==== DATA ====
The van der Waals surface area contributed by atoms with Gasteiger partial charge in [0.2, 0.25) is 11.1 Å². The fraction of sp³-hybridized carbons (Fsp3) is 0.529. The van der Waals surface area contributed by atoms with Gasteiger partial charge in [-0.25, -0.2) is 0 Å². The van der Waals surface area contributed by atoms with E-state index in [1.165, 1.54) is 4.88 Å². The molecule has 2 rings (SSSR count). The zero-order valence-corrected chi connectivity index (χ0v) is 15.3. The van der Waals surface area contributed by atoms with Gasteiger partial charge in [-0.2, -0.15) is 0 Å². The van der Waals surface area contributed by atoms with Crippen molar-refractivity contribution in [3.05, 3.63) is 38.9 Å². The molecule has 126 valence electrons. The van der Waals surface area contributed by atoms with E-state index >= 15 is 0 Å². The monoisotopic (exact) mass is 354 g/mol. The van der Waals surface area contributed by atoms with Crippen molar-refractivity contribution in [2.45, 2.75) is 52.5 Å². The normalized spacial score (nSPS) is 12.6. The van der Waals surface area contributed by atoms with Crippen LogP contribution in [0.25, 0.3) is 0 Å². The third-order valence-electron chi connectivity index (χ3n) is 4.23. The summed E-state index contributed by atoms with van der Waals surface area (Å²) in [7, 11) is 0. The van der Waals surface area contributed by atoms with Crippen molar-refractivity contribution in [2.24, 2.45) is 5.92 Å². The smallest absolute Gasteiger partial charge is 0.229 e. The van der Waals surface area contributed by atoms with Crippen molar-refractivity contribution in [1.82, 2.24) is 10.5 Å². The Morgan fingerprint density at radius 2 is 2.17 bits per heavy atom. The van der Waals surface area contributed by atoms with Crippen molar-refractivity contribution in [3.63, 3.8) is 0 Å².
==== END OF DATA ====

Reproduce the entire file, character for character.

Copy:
The van der Waals surface area contributed by atoms with Gasteiger partial charge in [0.2, 0.25) is 11.1 Å². The fraction of sp³-hybridized carbons (Fsp3) is 0.529. The van der Waals surface area contributed by atoms with Gasteiger partial charge in [-0.25, -0.2) is 0 Å². The van der Waals surface area contributed by atoms with E-state index in [1.165, 1.54) is 4.88 Å². The molecule has 2 rings (SSSR count). The zero-order valence-corrected chi connectivity index (χ0v) is 15.3. The van der Waals surface area contributed by atoms with Gasteiger partial charge in [-0.2, -0.15) is 0 Å². The van der Waals surface area contributed by atoms with Crippen molar-refractivity contribution in [3.05, 3.63) is 38.9 Å². The molecule has 126 valence electrons. The van der Waals surface area contributed by atoms with E-state index >= 15 is 0 Å². The monoisotopic (exact) mass is 354 g/mol. The van der Waals surface area contributed by atoms with Crippen molar-refractivity contribution in [2.45, 2.75) is 52.5 Å². The normalized spacial score (nSPS) is 12.6. The van der Waals surface area contributed by atoms with Crippen LogP contribution in [0.25, 0.3) is 0 Å². The third-order valence-electron chi connectivity index (χ3n) is 4.23. The summed E-state index contributed by atoms with van der Waals surface area (Å²) in [7, 11) is 0. The van der Waals surface area contributed by atoms with Crippen molar-refractivity contribution in [2.24, 2.45) is 5.92 Å². The smallest absolute Gasteiger partial charge is 0.229 e. The van der Waals surface area contributed by atoms with Crippen molar-refractivity contribution in [1.82, 2.24) is 10.5 Å². The Morgan fingerprint density at radius 2 is 2.17 bits per heavy atom. The van der Waals surface area contributed by atoms with Crippen molar-refractivity contribution in [3.63, 3.8) is 0 Å².